Excel Best and Worst PracticesEstimated reading time: 9 minutes
INTERJECT is an add-in that greatly extends the feature set of Microsoft Excel. However, there are still limits within Excel. This section covers considerations related to creating complex or large reports. If uncareful, there could be long wait times, overly large files, or other issues that may disrupt the workflow.
Since each worksheet has 1,048,576 rows and 16,384 available columns, there are 17,179,869,184 (17 billion) cells. Add in formatting, complex formulas and conditional formatting, and it is easy to see how such an open design can overtax desktop performance and cause problems.
Excel performance can be affected, depending on the complexity of a report and the Excel features you use. For example, the grouping feature can significantly reduce the amount of data that can be handled practically in Excel. The same is true if there are many complex conditional formats. Even regular formulas can degrade performance. Nested If() functions or using the Ifs() function impact processing if there are many conditions to evaluate.
Think of Excel as a Better Browser
Excel is a terrific and flexible tool, and to make the best use of it in your daily work, think of it less as a database and more as an interface. Instead of importing 500,000 rows into a spreadsheet to support a pivot table or other type of summary report, the INTERJECT platform makes it easier for you to access only the top level of the data you need. When designing a report, it is best to curate the user experience as if you are building a website application. For example, a summary view of 50 records that can drill to additional detail would be more manageable than a long scroll of 100,000 detail records. The example below illustrates this point further.
Example: In the screenshot below, you have a list of 20,000 records. You can filter the data, but there is an easier way.
The user can filter the data like in the screenshot below, but there could be an easier way.
The next screenshot shows an alternative, a drill action to a summary report, created by an INTERJECT developer to give users easier access to viewing the details of the 20,000 records.
This screenshot shows the summary report, which is a simpler way to find the data meanwhile having a more complex presentation.
Depending on the desktop memory and CPU, it is feasible to import 400,000+ records with INTERJECT if the report is not complex. However, the INTERJECT design is focused on a high degree of flexibility, where the report can be tailored to the user experience. In some reports, displaying 20,000 records is not practical to work with. You may appreciate the smaller row counts when you can drill to the underlying detail when needed. This also speeds up your user experience.
Similar to most website applications, you typically process only a few hundred rows before drilling to additional detail. Consider leveraging the same workflow design experience as you would when designing a website application. This helps create an interface where your users have the ideal size of data to work with.
Conditional formatting can not only be difficult to manage because the formulas are not as visible, but it also adds processing for Excel. To reduce the complexity of conditional formatting configure the formula logic in the spreadsheet with a True/False result. Then you can use A5 = True as a simple formula in the conditional formatting to define the required formats. This best practice helps performance by applying conditional formatting to an organized structure of ranges instead of disparate ranges that may duplicate calculations. It is beneficial to keep the conditional formulas organized. It is also helpful to use them in moderation. Conditional formats are not initially visible, so using them can quickly get out of control.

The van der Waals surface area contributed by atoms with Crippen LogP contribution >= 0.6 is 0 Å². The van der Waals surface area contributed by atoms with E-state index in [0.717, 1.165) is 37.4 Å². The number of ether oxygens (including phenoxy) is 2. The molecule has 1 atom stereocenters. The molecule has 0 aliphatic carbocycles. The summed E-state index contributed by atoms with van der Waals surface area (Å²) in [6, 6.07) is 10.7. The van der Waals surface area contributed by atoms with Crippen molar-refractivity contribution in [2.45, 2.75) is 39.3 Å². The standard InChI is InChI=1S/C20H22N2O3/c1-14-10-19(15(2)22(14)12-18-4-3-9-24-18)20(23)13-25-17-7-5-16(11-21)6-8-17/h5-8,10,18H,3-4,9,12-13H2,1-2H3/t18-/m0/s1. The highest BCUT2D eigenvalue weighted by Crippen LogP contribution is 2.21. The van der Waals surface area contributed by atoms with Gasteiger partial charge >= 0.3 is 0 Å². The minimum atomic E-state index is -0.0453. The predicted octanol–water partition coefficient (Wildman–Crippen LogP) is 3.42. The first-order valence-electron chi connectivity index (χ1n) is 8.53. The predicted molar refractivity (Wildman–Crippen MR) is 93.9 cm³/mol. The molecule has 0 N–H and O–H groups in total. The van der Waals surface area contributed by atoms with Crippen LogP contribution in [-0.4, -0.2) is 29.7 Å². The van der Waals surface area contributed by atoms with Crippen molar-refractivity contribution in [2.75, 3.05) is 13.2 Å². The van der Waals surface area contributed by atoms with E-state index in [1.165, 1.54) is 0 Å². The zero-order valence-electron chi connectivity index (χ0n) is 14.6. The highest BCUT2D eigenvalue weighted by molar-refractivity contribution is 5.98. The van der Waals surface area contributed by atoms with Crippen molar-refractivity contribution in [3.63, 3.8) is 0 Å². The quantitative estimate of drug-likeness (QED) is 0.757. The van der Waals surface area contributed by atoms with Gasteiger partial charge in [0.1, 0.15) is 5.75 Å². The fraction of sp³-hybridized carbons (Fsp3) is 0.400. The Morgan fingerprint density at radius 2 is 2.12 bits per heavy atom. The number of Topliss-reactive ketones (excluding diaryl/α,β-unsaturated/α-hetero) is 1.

Limiting the Ranges used in Interject Report Formulas
In most reports, selecting the entire row for Column Definitions in ReportRange() is fast and easy. However, when using larger, more complex reports, it is better only to include the columns needed for the report.
In the below example, ReportRange() selects column definitions and a target range that selects the entire row.
The next example shows the same report, but only the impacted columns are included in the column definitions and target range. This is more efficient. However, keep in mind the argument for ReportRange() , UseEntireRow is set to False. By setting to True, it converts the ranges to entire rows.
Here you will use the scroll bar in the function wizard to alter the UseEntireRow parameter.
Watch for the Last Row and Last Column
Sometimes developers accidently use the last cell of the 1,048,576 rows that Excel provides or write a value in the last of the 16,384 columns that is also available. When this happens, the range in use expands to a large range of cells that uses more memory and expands the work area, which can hinder performance. To improve performance, delete all rows and columns beyond the reporting area.
Using VBA (Visual Basic for Applications) can bridge a special feature or process gap in a report, but it is important to use VBA sparingly and to avoid adding to the resources needed for processing spreadsheet reports and using applications . VBA can add to maintenance requirements over time, and it can be hard to control versions when users copy reports to their local drives. It is possible to leverage VBA with INTERJECT. These are special use cases that hopefully will become obsolete as more features are added to INTERJECT. We welcome any questions in this area so that we can add more functionality to limit the need for VBA.